On October 20, the European Centre for Law and Justice (ECLJ) presented an important case to Members of the European Union Parliament, seeking their intervention in the case of Shahzad Masih, a young Christian man in Pakistan who has been imprisoned and facing trial for over four years regarding a false allegation of blasphemy. Shahzad was a minor at the time of his arrest, but could still face a potential death sentence for something that, even according to the prosecution’s own version of the facts, is not a crime.
Our affiliate in Pakistan has been working to defend him in court. In addition, our international legal teams have been working to highlight his case across the globe, including recently at the U.N. Human Rights Council and now at the European Union.
The EU event was organized by Mr. Thierry Mariani, Member of the European Parliament (MEP) and President of the Intergroup on Christians in the Middle East. He shared deep concern regarding the blasphemy laws in Pakistan and the injustice being done to Shahzad Masih. At least fifteen MEPs attended the event.
Christophe Foltzenlogel, an Advocacy Officer at the ECLJ, shared the overall situation of religious freedom in Pakistan. In addition to highlighting incidents of violence that result from false accusations of blasphemy, he also spoke about the recent rejection by Pakistan’s Parliamentary Committee of a bill that would have protected young minority girls and women from forced conversions to Islam and forced marriages to Muslim men.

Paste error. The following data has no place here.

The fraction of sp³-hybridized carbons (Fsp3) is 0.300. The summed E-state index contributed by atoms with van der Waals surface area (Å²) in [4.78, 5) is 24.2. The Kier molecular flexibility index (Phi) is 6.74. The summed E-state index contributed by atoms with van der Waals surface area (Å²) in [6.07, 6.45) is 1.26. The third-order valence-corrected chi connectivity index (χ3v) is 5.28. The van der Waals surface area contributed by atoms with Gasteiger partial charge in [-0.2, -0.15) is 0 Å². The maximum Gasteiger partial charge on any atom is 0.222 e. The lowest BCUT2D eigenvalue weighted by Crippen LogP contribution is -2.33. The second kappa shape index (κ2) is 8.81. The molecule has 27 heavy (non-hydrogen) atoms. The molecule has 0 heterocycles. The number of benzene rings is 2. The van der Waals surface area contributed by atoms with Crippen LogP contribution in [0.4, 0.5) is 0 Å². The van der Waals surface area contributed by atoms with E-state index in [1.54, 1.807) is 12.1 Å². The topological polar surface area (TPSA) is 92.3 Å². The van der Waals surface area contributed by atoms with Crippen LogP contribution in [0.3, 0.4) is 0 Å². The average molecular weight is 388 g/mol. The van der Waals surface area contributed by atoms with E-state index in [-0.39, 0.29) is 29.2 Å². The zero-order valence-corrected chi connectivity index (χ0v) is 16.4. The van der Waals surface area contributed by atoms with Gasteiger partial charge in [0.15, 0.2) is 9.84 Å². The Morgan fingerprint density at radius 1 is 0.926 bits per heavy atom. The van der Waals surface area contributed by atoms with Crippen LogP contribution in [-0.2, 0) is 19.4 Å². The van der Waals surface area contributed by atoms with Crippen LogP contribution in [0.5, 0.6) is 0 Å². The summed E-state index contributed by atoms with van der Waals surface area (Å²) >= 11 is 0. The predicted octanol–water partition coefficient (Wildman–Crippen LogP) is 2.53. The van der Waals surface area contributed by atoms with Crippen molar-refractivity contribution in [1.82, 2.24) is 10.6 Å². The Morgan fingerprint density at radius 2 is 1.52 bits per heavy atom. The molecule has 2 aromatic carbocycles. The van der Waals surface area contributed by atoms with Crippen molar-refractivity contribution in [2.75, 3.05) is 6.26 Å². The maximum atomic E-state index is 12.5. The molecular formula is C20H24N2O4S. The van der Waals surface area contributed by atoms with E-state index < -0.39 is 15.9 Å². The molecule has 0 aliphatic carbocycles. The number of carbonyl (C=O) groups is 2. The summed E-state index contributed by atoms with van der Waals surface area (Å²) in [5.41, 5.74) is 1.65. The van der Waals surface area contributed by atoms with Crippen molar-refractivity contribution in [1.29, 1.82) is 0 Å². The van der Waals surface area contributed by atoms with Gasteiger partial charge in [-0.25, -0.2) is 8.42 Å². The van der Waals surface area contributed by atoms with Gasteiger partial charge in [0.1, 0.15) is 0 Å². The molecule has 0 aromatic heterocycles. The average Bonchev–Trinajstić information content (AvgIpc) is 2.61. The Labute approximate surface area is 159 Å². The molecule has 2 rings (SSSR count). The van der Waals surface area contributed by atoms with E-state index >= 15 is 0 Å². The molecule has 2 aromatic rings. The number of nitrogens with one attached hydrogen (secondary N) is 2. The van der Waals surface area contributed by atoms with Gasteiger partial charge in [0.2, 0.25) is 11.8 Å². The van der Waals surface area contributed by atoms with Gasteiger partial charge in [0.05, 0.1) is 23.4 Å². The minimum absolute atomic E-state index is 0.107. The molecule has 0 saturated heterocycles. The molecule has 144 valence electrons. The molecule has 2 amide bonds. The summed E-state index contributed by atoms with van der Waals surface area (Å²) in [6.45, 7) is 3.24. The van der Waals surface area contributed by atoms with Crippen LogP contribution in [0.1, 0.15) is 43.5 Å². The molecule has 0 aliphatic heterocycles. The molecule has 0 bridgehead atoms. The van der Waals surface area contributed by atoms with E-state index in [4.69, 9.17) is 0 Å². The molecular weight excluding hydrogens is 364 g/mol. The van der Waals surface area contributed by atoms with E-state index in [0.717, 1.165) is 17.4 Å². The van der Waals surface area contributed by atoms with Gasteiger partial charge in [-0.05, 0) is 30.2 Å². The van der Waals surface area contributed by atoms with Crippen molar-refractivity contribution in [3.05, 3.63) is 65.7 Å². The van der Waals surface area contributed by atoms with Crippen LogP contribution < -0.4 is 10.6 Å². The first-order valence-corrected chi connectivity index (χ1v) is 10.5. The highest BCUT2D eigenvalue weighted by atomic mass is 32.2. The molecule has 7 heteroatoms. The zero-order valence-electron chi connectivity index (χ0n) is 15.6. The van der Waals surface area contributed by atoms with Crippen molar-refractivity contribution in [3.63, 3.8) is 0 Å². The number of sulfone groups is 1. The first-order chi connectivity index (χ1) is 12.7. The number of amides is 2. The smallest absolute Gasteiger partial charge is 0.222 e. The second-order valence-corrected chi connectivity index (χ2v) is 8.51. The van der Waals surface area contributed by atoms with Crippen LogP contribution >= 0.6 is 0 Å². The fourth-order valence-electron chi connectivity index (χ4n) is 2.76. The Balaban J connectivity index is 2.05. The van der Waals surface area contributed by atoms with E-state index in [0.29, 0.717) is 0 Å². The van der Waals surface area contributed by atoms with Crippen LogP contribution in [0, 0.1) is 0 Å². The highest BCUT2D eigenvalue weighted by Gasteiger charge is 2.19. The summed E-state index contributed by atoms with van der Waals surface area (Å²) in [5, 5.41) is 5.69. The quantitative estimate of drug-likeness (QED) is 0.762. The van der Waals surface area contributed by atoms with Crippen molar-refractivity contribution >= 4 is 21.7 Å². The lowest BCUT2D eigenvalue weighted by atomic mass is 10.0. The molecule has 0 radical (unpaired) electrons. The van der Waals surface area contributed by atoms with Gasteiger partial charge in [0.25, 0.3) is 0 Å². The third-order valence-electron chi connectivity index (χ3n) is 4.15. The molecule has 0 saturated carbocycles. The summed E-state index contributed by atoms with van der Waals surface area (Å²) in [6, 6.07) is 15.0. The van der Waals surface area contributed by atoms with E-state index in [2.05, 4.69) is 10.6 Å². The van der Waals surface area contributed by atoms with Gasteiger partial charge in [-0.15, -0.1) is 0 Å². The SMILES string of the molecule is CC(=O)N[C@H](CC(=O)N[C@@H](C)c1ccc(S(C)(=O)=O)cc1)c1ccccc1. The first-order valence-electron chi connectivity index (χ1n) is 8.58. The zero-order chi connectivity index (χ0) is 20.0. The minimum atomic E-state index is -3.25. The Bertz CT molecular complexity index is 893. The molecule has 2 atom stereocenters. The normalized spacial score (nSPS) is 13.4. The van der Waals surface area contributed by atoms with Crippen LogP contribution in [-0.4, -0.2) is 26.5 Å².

Shaheryar Gill, advocacy officer for our affiliate in Pakistan, then highlighted one specific blasphemy case that should have never been registered in the first place. Unlike many blasphemy cases in which at least false evidence exists, this case does not contain any evidence that constitutes the “crime” of blasphemy. Yet, Shahzad Masih, who was 17 years old when he was arrested, has spent over four years in prison and faces a possible death sentence, as trial courts are known for mostly passing convictions in such cases, leaving it up to the High Court and the Supreme Court to make the final decisions. This practice leads to innocent individuals being imprisoned for many years. Asia Bibi’s case is a prime example of that. She spent about nine years in prison until the Supreme Court of Pakistan overturned her conviction (a case that the ACLJ aggressively advocated across the globe for years).
In July 2017, Shahzad was working at a local hospital as a janitor, when a Muslim co-worker named Ishtiaq Ahmad Jalali started a religious conversation, telling Shahzad about Muslim Prophets, and asking him questions about the Christian Prophets. Shahzad responded that he did not know much about religion, but would ask his father. During that conversation, Shahzad told Jalali that his father has a friend named Ali who has made derogatory remarks against the Prophet Muhammad.